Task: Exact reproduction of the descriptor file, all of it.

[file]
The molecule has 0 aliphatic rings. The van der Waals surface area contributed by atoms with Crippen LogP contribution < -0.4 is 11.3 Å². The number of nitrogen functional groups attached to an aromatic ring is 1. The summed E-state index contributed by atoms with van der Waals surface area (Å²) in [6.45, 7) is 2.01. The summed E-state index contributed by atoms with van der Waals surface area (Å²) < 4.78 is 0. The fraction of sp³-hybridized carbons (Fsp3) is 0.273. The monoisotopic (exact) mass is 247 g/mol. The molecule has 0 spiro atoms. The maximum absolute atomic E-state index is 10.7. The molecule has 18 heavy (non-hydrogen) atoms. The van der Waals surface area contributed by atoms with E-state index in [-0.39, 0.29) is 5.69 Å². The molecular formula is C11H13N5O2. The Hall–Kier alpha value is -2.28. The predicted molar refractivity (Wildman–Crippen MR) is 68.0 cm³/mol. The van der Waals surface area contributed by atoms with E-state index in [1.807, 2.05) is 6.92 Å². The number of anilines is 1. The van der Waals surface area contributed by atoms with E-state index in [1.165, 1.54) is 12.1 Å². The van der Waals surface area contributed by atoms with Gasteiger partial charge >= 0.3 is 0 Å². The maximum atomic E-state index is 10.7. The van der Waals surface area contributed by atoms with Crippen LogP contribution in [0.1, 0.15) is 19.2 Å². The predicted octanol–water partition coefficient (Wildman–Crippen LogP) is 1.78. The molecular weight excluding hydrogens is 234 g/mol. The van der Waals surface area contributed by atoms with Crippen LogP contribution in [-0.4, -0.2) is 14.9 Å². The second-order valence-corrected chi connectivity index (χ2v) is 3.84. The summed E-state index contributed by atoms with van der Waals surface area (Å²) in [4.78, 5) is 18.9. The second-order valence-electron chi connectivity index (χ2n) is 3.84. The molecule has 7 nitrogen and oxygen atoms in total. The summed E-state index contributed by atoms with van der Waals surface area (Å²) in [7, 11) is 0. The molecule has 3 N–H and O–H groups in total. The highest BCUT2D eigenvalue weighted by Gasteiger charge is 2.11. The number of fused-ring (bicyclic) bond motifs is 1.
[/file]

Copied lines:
The molecule has 0 aliphatic rings. The van der Waals surface area contributed by atoms with Crippen LogP contribution < -0.4 is 11.3 Å². The number of nitrogen functional groups attached to an aromatic ring is 1. The summed E-state index contributed by atoms with van der Waals surface area (Å²) in [6.45, 7) is 2.01. The summed E-state index contributed by atoms with van der Waals surface area (Å²) < 4.78 is 0. The fraction of sp³-hybridized carbons (Fsp3) is 0.273. The monoisotopic (exact) mass is 247 g/mol. The molecule has 0 spiro atoms. The maximum absolute atomic E-state index is 10.7. The molecule has 18 heavy (non-hydrogen) atoms. The van der Waals surface area contributed by atoms with E-state index in [-0.39, 0.29) is 5.69 Å². The molecular formula is C11H13N5O2. The Hall–Kier alpha value is -2.28. The predicted molar refractivity (Wildman–Crippen MR) is 68.0 cm³/mol. The van der Waals surface area contributed by atoms with E-state index in [1.807, 2.05) is 6.92 Å². The number of anilines is 1. The van der Waals surface area contributed by atoms with E-state index in [1.165, 1.54) is 12.1 Å². The van der Waals surface area contributed by atoms with Gasteiger partial charge >= 0.3 is 0 Å². The maximum atomic E-state index is 10.7. The van der Waals surface area contributed by atoms with Crippen LogP contribution in [0.1, 0.15) is 19.2 Å². The predicted octanol–water partition coefficient (Wildman–Crippen LogP) is 1.78. The molecular weight excluding hydrogens is 234 g/mol. The van der Waals surface area contributed by atoms with Crippen LogP contribution in [-0.4, -0.2) is 14.9 Å². The second-order valence-corrected chi connectivity index (χ2v) is 3.84. The summed E-state index contributed by atoms with van der Waals surface area (Å²) in [4.78, 5) is 18.9. The second-order valence-electron chi connectivity index (χ2n) is 3.84. The molecule has 7 nitrogen and oxygen atoms in total. The summed E-state index contributed by atoms with van der Waals surface area (Å²) in [7, 11) is 0. The molecule has 3 N–H and O–H groups in total. The highest BCUT2D eigenvalue weighted by Gasteiger charge is 2.11. The number of fused-ring (bicyclic) bond motifs is 1.